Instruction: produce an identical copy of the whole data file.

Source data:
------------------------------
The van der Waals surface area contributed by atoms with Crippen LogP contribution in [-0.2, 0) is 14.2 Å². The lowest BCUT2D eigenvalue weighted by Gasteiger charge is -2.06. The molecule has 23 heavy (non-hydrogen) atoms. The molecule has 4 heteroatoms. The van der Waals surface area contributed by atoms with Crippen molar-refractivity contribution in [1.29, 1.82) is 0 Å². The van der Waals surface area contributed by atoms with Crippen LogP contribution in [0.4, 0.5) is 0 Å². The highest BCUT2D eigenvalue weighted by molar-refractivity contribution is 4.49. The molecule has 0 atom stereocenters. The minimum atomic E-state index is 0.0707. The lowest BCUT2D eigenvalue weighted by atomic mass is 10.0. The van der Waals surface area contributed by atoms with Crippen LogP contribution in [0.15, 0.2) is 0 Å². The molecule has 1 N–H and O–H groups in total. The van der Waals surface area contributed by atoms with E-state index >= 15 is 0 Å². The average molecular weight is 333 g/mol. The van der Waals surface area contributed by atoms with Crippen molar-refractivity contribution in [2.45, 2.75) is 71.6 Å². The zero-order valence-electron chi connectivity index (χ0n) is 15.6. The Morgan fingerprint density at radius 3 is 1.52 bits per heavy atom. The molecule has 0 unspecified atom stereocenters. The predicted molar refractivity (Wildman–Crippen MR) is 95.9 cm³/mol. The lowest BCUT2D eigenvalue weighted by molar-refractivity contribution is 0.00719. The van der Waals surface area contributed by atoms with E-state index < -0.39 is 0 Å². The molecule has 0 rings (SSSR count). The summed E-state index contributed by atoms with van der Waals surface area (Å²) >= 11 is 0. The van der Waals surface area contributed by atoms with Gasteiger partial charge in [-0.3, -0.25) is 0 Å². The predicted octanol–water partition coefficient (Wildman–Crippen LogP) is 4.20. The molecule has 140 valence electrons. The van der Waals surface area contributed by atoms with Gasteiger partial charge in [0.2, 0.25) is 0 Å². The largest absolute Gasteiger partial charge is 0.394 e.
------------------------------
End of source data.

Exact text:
The van der Waals surface area contributed by atoms with Crippen LogP contribution in [-0.2, 0) is 14.2 Å². The lowest BCUT2D eigenvalue weighted by Gasteiger charge is -2.06. The molecule has 23 heavy (non-hydrogen) atoms. The molecule has 4 heteroatoms. The van der Waals surface area contributed by atoms with Crippen molar-refractivity contribution in [1.29, 1.82) is 0 Å². The van der Waals surface area contributed by atoms with Crippen LogP contribution in [0.4, 0.5) is 0 Å². The highest BCUT2D eigenvalue weighted by molar-refractivity contribution is 4.49. The molecule has 0 atom stereocenters. The minimum atomic E-state index is 0.0707. The lowest BCUT2D eigenvalue weighted by atomic mass is 10.0. The van der Waals surface area contributed by atoms with Crippen LogP contribution in [0.15, 0.2) is 0 Å². The molecule has 1 N–H and O–H groups in total. The van der Waals surface area contributed by atoms with E-state index >= 15 is 0 Å². The average molecular weight is 333 g/mol. The van der Waals surface area contributed by atoms with Crippen molar-refractivity contribution in [2.45, 2.75) is 71.6 Å². The zero-order valence-electron chi connectivity index (χ0n) is 15.6. The Morgan fingerprint density at radius 3 is 1.52 bits per heavy atom. The molecule has 0 unspecified atom stereocenters. The predicted molar refractivity (Wildman–Crippen MR) is 95.9 cm³/mol. The lowest BCUT2D eigenvalue weighted by molar-refractivity contribution is 0.00719. The van der Waals surface area contributed by atoms with E-state index < -0.39 is 0 Å². The molecule has 0 rings (SSSR count). The summed E-state index contributed by atoms with van der Waals surface area (Å²) >= 11 is 0. The van der Waals surface area contributed by atoms with Gasteiger partial charge in [-0.3, -0.25) is 0 Å². The predicted octanol–water partition coefficient (Wildman–Crippen LogP) is 4.20. The molecule has 140 valence electrons. The van der Waals surface area contributed by atoms with Gasteiger partial charge in [0.2, 0.25) is 0 Å². The largest absolute Gasteiger partial charge is 0.394 e.